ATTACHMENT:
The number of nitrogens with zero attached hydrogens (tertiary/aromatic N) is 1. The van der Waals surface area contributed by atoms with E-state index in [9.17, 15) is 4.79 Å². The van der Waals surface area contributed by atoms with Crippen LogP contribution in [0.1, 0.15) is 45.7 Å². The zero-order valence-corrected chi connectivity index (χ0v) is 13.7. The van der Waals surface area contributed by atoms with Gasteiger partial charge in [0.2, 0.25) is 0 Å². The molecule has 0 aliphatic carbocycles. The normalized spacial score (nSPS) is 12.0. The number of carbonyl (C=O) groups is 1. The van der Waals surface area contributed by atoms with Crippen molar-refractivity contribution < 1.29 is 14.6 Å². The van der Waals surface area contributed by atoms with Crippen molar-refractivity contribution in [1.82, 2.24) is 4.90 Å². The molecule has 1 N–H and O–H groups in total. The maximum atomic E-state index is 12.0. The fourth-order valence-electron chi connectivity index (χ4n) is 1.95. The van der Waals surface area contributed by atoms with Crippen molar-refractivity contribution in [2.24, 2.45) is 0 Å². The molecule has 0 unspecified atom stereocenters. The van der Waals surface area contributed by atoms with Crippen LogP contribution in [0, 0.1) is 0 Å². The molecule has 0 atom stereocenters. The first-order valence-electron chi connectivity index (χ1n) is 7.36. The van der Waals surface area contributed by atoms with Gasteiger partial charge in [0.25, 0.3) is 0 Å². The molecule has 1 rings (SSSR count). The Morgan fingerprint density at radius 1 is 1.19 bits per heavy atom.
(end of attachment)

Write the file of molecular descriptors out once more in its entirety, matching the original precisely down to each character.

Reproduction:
The number of nitrogens with zero attached hydrogens (tertiary/aromatic N) is 1. The van der Waals surface area contributed by atoms with E-state index in [9.17, 15) is 4.79 Å². The van der Waals surface area contributed by atoms with Crippen LogP contribution in [0.1, 0.15) is 45.7 Å². The zero-order valence-corrected chi connectivity index (χ0v) is 13.7. The van der Waals surface area contributed by atoms with Gasteiger partial charge in [0.2, 0.25) is 0 Å². The molecule has 0 aliphatic carbocycles. The normalized spacial score (nSPS) is 12.0. The number of carbonyl (C=O) groups is 1. The van der Waals surface area contributed by atoms with Crippen molar-refractivity contribution < 1.29 is 14.6 Å². The van der Waals surface area contributed by atoms with Crippen molar-refractivity contribution in [1.82, 2.24) is 4.90 Å². The molecule has 1 N–H and O–H groups in total. The maximum atomic E-state index is 12.0. The fourth-order valence-electron chi connectivity index (χ4n) is 1.95. The van der Waals surface area contributed by atoms with Crippen molar-refractivity contribution in [2.24, 2.45) is 0 Å². The molecule has 0 unspecified atom stereocenters. The van der Waals surface area contributed by atoms with Crippen LogP contribution in [0, 0.1) is 0 Å². The molecule has 0 atom stereocenters. The first-order valence-electron chi connectivity index (χ1n) is 7.36. The van der Waals surface area contributed by atoms with Gasteiger partial charge in [0.25, 0.3) is 0 Å². The molecule has 1 rings (SSSR count). The Morgan fingerprint density at radius 1 is 1.19 bits per heavy atom.